Airway to the East 1918-1920, and the Collapse of No.1 Aerial Route RAF



Of 51 RAF bombers that set out, 17 were lost in transit. The author has not only covered the RAF failure and cover up, but also shown how the initial work of developing a network of airfields was to be exploited by civil crews racing each other from Britain to Australia in similar large British WWI strategic bombers.



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Firetrench Directory

NAME: Airway to the East 1918-1920, and the Collapse of No.1 Aerial Route RAF
FILE: R1749
DATE: 160712
AUTHOR: Clive Semple
PUBLISHER: Pen & Sword
BINDING: hard back
PAGES: 244
PRICE: £19.99
GENRE: Non fiction
SUBJECT: strategic bombers, RAF, RNAS, Vimy, Handley Page O 400, Middle East, Palestine, Syria
ISBN: 978-1-84884-657-6
IMAGE: B1749.jpg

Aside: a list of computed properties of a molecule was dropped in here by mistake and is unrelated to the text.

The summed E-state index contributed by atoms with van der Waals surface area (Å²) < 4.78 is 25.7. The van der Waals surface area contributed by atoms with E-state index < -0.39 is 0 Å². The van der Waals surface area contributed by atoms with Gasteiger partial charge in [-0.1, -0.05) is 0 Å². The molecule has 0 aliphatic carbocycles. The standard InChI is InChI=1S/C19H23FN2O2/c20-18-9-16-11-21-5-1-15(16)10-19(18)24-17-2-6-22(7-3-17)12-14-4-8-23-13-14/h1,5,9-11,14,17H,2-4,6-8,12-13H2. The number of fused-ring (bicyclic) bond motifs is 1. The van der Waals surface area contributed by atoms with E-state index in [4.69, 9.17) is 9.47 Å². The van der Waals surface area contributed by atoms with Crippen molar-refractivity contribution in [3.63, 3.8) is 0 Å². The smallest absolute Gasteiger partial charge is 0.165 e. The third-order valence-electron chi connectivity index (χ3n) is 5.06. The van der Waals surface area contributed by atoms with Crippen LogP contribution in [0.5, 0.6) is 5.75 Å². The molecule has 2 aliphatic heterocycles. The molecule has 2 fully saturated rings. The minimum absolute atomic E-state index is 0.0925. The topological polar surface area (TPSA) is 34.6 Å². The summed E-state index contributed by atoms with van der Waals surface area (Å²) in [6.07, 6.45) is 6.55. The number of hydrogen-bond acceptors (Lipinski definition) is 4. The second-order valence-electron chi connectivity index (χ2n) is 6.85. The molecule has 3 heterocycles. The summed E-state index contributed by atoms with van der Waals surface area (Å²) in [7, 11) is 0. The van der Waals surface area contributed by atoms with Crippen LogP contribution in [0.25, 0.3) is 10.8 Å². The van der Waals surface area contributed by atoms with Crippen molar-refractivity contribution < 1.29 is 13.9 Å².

DESCRIPTION: By coincidence, this book arrived for review shortly after a book from another publisher covering the record breaking flight across the Atlantic by Alcock and Brown. What the two books share is the under told story of the long range bombers built by the British during WWI and the innovative approach to aviation by British Naval Aviators. The Royal Navy conducted extensive tests with towed man carrying kites from 1903, ordered the first naval airship in 1909 and started formal aviator training in 1911. Through the long history of British naval aviation, politicians have tried taking aircraft away from the Royal Navy, only to be forced to return marine aviation to RN control. After an impressive start, the RN lost control of its embryonic air force to an Army led Flying Corp. Fortunately for Britain the RN regained control weeks before the outbreak of WWI and were able to put in place the technology they had continued to research and consider. The result was that an RN floatplane made the first successful drop of a torpedo from an aircraft a month before the start of WWI, and RNAS Short floatplanes sank the first enemy ships with torpedoes in the following year. Naval officers had already written tactical books for the deployment and operation of naval aircraft and work had been carried out in conjunction with commercial aircraft manufacturers to develop mechanical bomb aiming and release systems, developing depth bombs for use against submarines and armour piercing bombs for use against armoured surface ships. At the same time, work was underway to equip airships and aeroplanes with wireless telegraphy and tests had been undertaken with radio telephone transceivers, although many RNAS aircraft continued to carry homing pigeons. The result was that the Royal Navy entered World War One with genuine aerial weapons systems. In contrast the Royal Flying Corp provided the Army with frail unarmed scouting aircraft that had to return to headquarters to either drop exposed film plates and hand written reports in a bag with streamer attached or return to land and hand over the intelligence. This was done in aircraft produced by the Government aircraft factory. Using aircraft built by commercial companies, to RN specification, the RNAS pilots were able to carry out tactical and strategic bombing of port installations and airship sheds and factories from the start of WWI. German airships were attacked and destroyed in the air and RNAS aircraft were armed with machine guns and interrupter gear. The RFC was to later benefit from these RN innovations, adopting some of the outstanding Sopwith fighters developed for the RNAS and light years ahead of the machines produced in the Government aircraft factory, the late exception being the excellent SE5A built for the RFC. Apart from relying on commercial manufacturers, several having long been RN contractors supplying ships and marine equipment, the RN benefited from starting by asking what might aviation offer and how could it be integrated into the Fleet. This approach to developing tactical manuals and considering strategic implications meant that the RN looked far beyond what was already available and was prepared to invest in pioneering development. The ability to fly aircraft on and off ships underway at sea was seen very early on as an important requirement and able to provide new weapons systems to extend the offensive capability of the Fleet. However, it was also appreciated that the most effective long range strategic bomber was a land based machine because it avoided the weight and drag of a flying boat hull and was too large for the carriers then available and due to enter the fleet during WWI. The RNAS therefore developed a dual process with efforts made to enable a fleet of carriers to attack tactical targets using carrier capable light bombers, and a fleet of large multi engine land planes to tackle strategic targets. Coordinated attacks by aircraft from several carriers did take place, but the war ended before RN plans to attack the German High Seas Fleet with a fleet of carriers could be executed and that attack had to await WWII and the strike against the Italian Fleet in port. The result of the twin development streams was to be large land based aircraft like the Vickers Vimy and the Handley Page O/400 for strategic bombing, able to operate deep into Germany while carrying one ton of bombs. They began to arrive as the RNAS was merged with the RFC to form the RAF, an ill considered political plan that was not to be reversed until 1938 when the politicians realized that cost cutting disguised as strategic restructuring was no longer possible and it was time to prepare for yet another major war. The situation was made more difficult because the senior RAF officers tried to exclude former RNAS pilots from what was seen as the RAF primary objective of winning a war by aerial bombardment. The author has taken the RAF plans to build an airbridge between Britain and the Middle East in the closing stages of WWI as the scale of the responsibilities to Arabs and Jews became apparent with the collapse of the Turkish Empire. The author has based his book on photographs and diaries discovered in an attic after his father’s death. The book therefore takes on a personal aspect, but the author has also researched diligently and uncovered an early RAF failure that had been hidden away since the 1920s in a deliberate and scandalous cover up. This has led to the book covering the related stories of the failures and betrayals of the Arabs and Jews by the victorious Allied Powers. The Balfour Declaration had promised the Jews a homeland in Palestine, which ran directly counter to the promises made to the Arabs when they helped to drive the Turks out of Palestine and Syria. In Egypt, the population was fortunate to have the committed services of Wingate Pasha who fought their corner during the negotiations to fix the post 1918 boundaries in the Middle East. The Arabs lost their most committed supporter when Lawrence was removed from Arabia. The Jews were supported by some British elements and by liberal Americans who supported a Jewish homeland without much thought of the implications to Arabs who had long lived in Palestine. The RAF proposed an air bridge to supply the British Army in Palestine, using Handley Page heavy bombers. It was a poorly prepared plan intended primarily to reinforce the justification for an RAF. It is difficult to imagine the RNAS making some of the basic mistakes made by the RAF and the failure should have resulted in the sacking of senior RAF officers and an urgent review of the best way to operate military aviation. Of 51 RAF bombers that set out, 17 were lost in transit. The author has not only covered the RAF failure and cover up, but also shown how the initial work of developing a network of airfields was to be exploited by civil crews racing each other from Britain to Australia in similar large British WWI strategic bombers. There is a colour plate section in the book, but most illustrations are in b&w images embedded in the text to produce a lavishly illustrated work that displays some very rare photographs, most of which have not appeared before. This is an absorbing and rewarding book that exposes scandal and gives a much needed airing of the innovative work by British Naval Aviators that could have been much better employed by the young RAF. History has shown that the RAF has consistently failed to learn lessons and recently demonstrated by their desire to scrap a new fleet of advanced Nimrod maritime patrol aircraft, that had already been paid for by the taxpayer, because they had little interest in maritime affairs but wished to retain the Typhoon II jet fighters that were designed to meet Cold War threats.